5. I have a claim pending now, but regardless of how it works out, I am not happy with how the claims are administered. I dropped and cracked my new iphone, within the accidental damage period (90 days I think) and found filing my $129 claim to be ridiculously bureaucratic, requiring me to spend absurd amounts of time getting an estimate from Apple, and providing a proof of purchase which is fully established by records that they have (i.e., my Amex statement). Much more outrageous thoug is that — at least for the US program — they only accept documentation over fax or mail, but not by email. The only reason to accept a fax, and not an email, is that they want to make it as difficult as possible to make a claim, and there is simply no legitimate basis to this requirement. They put me to a lot of uneceessary trouble to collect $129 — which I’m sure is the point.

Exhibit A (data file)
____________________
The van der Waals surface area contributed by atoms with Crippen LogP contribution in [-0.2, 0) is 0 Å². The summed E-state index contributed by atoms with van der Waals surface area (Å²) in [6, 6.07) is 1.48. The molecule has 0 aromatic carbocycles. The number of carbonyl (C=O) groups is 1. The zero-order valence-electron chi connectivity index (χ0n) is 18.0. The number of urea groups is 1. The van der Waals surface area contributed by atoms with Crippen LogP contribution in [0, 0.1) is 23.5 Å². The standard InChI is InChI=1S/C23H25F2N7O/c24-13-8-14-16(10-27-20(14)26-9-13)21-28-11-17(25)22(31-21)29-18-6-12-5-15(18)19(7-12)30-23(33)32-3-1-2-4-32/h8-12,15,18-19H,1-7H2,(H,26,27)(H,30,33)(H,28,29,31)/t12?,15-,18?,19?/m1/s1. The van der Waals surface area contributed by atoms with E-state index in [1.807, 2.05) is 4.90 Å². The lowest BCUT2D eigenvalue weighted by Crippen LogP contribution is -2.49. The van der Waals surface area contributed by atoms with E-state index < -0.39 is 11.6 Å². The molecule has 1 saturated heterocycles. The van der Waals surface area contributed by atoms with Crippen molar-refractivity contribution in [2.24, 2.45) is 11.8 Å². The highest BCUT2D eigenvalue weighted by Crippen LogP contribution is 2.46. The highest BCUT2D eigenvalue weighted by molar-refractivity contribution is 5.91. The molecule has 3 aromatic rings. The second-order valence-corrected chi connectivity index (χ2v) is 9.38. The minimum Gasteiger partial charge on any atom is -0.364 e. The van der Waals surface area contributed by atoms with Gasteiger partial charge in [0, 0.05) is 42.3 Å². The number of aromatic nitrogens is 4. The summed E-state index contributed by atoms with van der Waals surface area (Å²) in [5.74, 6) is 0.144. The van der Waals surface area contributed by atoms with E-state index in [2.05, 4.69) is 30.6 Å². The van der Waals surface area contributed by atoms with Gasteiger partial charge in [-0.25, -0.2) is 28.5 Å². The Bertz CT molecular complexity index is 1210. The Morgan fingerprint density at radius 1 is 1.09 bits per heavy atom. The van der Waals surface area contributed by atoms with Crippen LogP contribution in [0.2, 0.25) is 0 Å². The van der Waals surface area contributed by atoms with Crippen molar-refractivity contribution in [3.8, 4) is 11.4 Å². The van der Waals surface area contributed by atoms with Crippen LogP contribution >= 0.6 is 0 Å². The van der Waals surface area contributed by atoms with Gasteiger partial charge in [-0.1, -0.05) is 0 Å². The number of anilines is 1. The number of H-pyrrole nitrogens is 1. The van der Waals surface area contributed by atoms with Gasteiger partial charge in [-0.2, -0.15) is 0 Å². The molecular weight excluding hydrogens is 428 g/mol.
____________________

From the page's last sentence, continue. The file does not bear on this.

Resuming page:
I was promised notification of the status of my claim within 10 business days of their acknowledging having received it, but I’m on day 20 or so with no indication one way or the other.

  6. I wouldn’t describe my experience as positive either :(. I tried to file a claim way back in April and it was closed due to my failure in finding a technician willing to give me a quote. (no leather repairmen i know!!!) They told me i just needed pictures. So i sent that – by mail – so i had to print my pictures and mail them – extremely backwards!!!
    Its almost November and I sent my pictures in August so I called them again, and they told me they don’t have the paperwork I submitted the first time.
    I’m now printing out the form they emailed to me and I need to fill it out and mail it.

    Overall a very frustrating experience. Yes they are nice on the phone, but a backward system for Amex is unjustifiable.

  7. I filled a claim for stolen item and gave all necessary paperwork..police report and detective phone number. It’s been two months and no payment or reimbursement. They all full of shit!!! They gave me the round a round.